What motivates working mums?

So what motivates working mums?

Apart from the obvious financial element, working mums say that they are motivated to work for a wide variety of reasons. This week, we are focusing on a handful of mums to find out what it is that they get from working life apart from money.

In Workingmums.co.uk’s annual survey, we asked working mums what they got out of work besides an income.  Some 80 per cent of women said they enjoyed their work and 74 per cent said it boosted their self esteem.

Asked what were the main positives about being a working mum, 76 per cent said financial independence, 75 per cent said being a good role model for their children, 67 per cent said intellectual stimulation, 66 per cent said providing for the family, 63 per cent said having a balance between work and family life and 54 per cent said work made them feel happier.

We decided to investigate the people behind the statistics and find out what it is that motivates individual working mums to work. Different women emphasised one thing over another, but what came across was the degree to which they enjoyed their work and how they felt that the time they had with their children was better quality as a result.

This week we are highlighting a number of these individuals to give a snapshot of what working mums get from working life. First, Karen Younger, a mum of two, who works in marketing in the City and says that working boosts her sense of self-esteem.

Karen’s children are aged eight and five and she has worked full time for Lloyds Bank for the last 18 months. When she had her children she was working for a big insurance company and went back part time, working four days a week.

After her second child she only went back briefly and decided to work for her husband, an interior designer, on a more part-time level, writing proposals and helping to win him more clients. This allowed her to have more time with the children while they were very young.

After two years during a difficult financial time for interior design and because she was unable to use all her skills, she returned to full-time work for Lloyds in the City.

“Six months after I decided to work for my husband we entered the worst recession the world had seen,” she said. “It was not good timing wise and things were not brilliant financially. Also the work I was doing was not my skills background. It was better for me to go back to what I knew.”

She says that, given the choice, she would have gone back part time and admits the transition from having a mum working at home to having her coming home after 7pm every night was initially difficult for the children. She has tried to give them some sense of continuity by opting for a nanny to pick them up from school so they can keep going to their after school activities as normal and have more or less the same lifestyle as before.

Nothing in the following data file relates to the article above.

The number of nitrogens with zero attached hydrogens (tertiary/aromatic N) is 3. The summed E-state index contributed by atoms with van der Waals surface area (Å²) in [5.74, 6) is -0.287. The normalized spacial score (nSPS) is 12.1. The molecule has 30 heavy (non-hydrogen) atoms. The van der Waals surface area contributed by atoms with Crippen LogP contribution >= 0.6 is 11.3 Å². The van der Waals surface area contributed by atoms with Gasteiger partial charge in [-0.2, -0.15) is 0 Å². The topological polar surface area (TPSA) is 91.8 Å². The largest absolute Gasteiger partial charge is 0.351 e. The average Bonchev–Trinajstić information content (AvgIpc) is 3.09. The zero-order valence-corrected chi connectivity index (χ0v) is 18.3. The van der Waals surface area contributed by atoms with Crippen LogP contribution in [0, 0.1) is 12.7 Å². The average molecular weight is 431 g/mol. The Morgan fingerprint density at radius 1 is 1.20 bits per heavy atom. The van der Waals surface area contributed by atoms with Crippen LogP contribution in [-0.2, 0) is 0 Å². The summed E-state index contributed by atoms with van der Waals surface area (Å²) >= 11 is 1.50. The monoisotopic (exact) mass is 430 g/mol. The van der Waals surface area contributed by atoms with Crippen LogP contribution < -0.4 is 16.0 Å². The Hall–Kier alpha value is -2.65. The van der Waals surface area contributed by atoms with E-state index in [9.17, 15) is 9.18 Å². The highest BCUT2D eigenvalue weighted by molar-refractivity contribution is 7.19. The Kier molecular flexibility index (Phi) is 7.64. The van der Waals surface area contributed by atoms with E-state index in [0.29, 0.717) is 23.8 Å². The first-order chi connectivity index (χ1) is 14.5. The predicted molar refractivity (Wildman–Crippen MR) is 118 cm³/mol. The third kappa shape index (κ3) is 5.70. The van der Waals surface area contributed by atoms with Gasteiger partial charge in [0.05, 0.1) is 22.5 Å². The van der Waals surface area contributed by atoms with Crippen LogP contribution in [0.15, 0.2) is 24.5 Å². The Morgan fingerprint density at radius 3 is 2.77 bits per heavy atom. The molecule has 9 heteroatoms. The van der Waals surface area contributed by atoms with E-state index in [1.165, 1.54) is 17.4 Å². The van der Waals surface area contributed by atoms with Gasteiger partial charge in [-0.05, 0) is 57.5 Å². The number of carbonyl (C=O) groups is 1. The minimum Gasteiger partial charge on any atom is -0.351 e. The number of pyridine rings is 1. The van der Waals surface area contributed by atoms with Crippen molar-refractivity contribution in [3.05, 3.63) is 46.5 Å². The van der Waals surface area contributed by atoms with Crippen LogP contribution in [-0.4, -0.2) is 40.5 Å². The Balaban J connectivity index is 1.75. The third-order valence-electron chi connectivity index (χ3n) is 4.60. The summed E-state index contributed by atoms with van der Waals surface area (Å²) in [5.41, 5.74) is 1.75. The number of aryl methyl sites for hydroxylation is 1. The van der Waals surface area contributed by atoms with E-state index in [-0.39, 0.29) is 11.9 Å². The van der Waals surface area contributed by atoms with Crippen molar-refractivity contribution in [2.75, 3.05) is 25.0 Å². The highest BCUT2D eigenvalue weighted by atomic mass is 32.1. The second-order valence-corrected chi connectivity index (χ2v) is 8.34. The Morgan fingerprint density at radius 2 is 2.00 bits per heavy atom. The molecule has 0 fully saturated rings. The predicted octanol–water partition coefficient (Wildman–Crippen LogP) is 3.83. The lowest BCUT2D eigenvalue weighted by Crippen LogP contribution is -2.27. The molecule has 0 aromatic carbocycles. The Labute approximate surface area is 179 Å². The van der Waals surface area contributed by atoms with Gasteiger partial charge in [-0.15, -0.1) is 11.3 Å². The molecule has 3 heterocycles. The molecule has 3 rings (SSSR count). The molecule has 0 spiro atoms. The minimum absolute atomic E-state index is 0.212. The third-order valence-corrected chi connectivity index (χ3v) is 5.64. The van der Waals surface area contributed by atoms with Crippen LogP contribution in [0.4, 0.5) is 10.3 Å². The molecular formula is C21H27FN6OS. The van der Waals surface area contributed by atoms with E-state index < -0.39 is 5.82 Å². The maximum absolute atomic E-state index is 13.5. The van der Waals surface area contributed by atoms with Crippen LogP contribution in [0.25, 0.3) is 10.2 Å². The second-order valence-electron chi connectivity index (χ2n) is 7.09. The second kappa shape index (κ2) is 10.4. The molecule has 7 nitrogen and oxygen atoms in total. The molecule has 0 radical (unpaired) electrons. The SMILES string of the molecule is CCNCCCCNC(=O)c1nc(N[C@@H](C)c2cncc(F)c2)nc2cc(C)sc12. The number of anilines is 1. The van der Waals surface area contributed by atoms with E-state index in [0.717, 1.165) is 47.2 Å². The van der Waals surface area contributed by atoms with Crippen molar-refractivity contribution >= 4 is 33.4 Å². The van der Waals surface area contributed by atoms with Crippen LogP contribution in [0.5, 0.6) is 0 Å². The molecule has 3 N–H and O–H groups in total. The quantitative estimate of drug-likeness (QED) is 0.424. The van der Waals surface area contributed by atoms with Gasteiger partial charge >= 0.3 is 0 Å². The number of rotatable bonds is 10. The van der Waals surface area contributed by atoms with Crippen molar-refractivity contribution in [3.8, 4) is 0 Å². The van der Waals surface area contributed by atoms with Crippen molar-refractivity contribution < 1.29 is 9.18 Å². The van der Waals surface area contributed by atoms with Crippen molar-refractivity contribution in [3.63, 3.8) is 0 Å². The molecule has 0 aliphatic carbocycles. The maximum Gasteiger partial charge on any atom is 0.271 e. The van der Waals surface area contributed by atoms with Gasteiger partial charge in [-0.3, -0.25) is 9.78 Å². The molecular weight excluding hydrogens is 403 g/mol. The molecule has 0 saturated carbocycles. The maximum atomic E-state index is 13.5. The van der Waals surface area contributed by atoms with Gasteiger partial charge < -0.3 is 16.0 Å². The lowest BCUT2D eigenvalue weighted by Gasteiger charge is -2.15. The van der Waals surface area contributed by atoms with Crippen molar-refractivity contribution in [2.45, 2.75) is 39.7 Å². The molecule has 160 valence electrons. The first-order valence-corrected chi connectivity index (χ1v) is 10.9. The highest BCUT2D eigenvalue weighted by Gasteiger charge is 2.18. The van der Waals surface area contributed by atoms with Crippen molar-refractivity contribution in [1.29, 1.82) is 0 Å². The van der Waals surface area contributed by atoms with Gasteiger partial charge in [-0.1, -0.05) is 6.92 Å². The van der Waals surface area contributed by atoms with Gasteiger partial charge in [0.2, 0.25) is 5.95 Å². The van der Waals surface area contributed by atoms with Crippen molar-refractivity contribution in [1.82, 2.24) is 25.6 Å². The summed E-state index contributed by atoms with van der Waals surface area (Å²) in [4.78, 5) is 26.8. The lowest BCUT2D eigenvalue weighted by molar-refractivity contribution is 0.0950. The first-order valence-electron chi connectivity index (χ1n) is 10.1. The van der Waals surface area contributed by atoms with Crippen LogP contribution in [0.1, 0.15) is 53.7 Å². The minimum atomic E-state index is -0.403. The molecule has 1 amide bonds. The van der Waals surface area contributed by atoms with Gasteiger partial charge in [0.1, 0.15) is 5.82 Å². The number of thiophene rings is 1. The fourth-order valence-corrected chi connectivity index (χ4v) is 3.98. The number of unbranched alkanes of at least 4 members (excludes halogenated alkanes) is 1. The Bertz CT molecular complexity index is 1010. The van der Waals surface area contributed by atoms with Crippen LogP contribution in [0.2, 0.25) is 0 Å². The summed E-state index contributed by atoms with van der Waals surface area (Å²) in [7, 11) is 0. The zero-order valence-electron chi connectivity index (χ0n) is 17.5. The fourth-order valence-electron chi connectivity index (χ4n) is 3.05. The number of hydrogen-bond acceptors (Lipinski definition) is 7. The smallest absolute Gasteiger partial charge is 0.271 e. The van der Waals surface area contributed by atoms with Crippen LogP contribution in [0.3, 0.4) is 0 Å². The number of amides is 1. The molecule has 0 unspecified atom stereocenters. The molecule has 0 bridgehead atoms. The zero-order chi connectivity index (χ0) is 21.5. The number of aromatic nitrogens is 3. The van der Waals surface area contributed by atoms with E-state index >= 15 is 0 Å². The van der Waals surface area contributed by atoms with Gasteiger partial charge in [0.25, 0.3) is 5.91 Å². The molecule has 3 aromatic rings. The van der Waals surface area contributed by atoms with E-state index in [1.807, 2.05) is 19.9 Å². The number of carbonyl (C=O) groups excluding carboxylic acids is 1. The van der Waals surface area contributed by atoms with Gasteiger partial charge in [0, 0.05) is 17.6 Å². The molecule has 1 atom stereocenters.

She says it is very difficult to find a new part-time job, particularly if you have taken time out of your career. She is currently contracting in the marketing team at Lloyds and, for that reason, she says she is unlikely to be able to apply for part-time work any time soon. “The family is used to it now, though,” she says, “but I do feel a lot of women end up staying with companies longer because that’s the main way they can negotiate a part-time arrangement.”

She adds that Lloyds is fairly flexible. Although she is a contractor, she says the company’s family friendly policy affects the entire culture of the workplace. That means she feels quite comfortable asking to work from home if her son, for instance, is in a Nativity play. Ironically, working full time she says she feels she has more flexibility than when she worked a four-day week at a company which didn’t give her as much support and where she felt as if she had to do five days in four.

Karen says she had not necessarily appreciated before she left her insurance job what she got from working. “I had done the job a long time and wanted a change,” she says. “Working from home for two years was great as I was there for the children, but it was difficult to draw the line between work and home life and I think being with other people and interacting with a large group of people is really healthy. It’s good for one’s self esteem. I enjoy the work I do and need to have some kind of social interaction which is separate from my family.”

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